During the past few weeks, I’ve had the opportunity to attend two seminars that put my profession as an educator at Kennesaw State into a greater perspective.
On August 22, Accenture, in collaboration with the Metro Atlanta Chamber of Commerce, hosted a half-day session on the Inclusive Future of Work. The working session, expertly facilitated by professionals from Accenture, focused solely on creating concepts and action plans for bringing less-advantaged people into the modern workforce. It was productive, drawing out insights from community leaders such as Art Recesso from the University System of Georgia and Andre Dickens from TechBridge and the Atlanta City Council. I scribbled notes as fast as I could, yet still couldn’t keep up with the stream of good ideas.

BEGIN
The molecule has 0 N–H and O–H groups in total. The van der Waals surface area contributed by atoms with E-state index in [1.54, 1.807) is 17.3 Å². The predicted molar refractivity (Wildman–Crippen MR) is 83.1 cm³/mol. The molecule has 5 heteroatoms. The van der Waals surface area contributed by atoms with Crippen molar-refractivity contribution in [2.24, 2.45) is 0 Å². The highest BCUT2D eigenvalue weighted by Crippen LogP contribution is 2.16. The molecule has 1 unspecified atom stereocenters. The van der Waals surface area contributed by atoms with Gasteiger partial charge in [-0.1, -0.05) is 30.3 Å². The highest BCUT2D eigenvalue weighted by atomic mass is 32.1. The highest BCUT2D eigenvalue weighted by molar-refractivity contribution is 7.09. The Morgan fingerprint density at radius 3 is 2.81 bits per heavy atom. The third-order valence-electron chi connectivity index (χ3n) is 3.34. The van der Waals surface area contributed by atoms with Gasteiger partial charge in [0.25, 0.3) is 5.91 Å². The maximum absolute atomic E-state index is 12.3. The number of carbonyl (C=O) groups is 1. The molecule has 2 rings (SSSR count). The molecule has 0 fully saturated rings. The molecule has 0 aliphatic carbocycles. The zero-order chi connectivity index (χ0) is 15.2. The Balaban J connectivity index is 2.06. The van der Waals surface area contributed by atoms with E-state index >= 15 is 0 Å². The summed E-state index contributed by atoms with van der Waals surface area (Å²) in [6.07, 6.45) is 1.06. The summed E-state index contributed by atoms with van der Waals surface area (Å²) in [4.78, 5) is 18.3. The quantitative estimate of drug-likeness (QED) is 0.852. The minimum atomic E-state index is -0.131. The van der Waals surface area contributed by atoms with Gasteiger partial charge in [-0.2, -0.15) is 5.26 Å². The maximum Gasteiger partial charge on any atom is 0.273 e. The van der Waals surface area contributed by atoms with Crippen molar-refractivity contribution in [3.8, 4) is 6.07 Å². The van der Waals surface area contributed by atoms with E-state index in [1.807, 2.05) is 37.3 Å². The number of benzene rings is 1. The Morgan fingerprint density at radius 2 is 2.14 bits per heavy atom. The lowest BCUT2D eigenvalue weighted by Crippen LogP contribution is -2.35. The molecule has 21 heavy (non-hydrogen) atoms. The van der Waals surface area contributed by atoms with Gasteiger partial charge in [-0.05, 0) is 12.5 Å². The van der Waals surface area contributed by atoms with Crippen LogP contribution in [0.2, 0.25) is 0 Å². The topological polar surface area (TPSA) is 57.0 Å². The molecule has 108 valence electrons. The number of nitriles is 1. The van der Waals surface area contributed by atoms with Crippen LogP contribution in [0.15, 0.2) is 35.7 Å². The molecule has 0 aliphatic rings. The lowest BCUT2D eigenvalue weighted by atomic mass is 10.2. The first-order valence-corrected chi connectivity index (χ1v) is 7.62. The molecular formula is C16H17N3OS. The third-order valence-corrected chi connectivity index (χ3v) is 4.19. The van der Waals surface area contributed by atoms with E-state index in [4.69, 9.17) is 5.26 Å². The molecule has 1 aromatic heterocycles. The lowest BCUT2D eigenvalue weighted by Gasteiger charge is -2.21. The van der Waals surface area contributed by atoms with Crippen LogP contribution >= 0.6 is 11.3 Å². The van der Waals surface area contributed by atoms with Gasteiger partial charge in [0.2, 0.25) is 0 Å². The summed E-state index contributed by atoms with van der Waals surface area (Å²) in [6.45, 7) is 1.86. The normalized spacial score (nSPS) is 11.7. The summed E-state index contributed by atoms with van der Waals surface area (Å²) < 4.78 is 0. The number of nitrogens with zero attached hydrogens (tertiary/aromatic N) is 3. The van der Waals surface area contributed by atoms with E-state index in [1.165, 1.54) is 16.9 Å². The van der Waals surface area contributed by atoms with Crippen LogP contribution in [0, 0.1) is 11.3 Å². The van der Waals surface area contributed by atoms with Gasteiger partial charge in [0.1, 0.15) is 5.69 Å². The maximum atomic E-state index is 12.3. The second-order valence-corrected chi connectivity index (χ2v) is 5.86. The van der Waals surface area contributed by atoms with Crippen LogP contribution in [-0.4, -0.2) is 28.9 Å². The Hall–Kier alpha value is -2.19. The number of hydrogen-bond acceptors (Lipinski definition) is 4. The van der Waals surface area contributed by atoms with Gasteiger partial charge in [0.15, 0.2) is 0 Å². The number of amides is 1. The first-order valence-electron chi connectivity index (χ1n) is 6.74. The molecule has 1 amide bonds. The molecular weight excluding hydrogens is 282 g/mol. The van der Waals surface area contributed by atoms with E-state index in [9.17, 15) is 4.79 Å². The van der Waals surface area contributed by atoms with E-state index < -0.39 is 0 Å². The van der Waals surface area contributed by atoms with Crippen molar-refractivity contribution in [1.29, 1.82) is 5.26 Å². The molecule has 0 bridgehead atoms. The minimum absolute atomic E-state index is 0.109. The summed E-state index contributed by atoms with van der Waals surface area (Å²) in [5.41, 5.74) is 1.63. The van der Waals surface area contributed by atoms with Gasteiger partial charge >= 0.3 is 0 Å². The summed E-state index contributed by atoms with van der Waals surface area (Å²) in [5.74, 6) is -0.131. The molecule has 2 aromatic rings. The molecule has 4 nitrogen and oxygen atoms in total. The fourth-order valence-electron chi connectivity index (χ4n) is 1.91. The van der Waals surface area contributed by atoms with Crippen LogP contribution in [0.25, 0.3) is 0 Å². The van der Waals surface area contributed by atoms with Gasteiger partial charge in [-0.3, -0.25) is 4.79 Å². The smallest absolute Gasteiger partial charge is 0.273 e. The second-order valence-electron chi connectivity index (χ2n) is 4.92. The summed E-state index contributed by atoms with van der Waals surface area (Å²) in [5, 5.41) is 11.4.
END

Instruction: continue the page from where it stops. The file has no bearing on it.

Last week, I attended the Cobb Chamber of Commerce lunch with the Construction & Trades Industry Council. John Loud moderated a discussion among people committed to helping teenagers and young adults find well-paying jobs as electricians, plumbers, and welders, including Zach Fields of the Construction Education Foundation of Georgia and Jackie Brown of the Technical and Agricultural Education division of Cobb County Schools. This session reminded me that there are a number of in-demand career paths for people who do not have a college degree, but who are willing to work hard at a trade.
Since I was five years old, there have been only two years of my life in which I was not enrolled in some sort of degree-seeking program. While I have spent my career in higher education, I am grateful for reminders that there are many paths to professional success, and that there are organizations committed to helping young people find their way to them.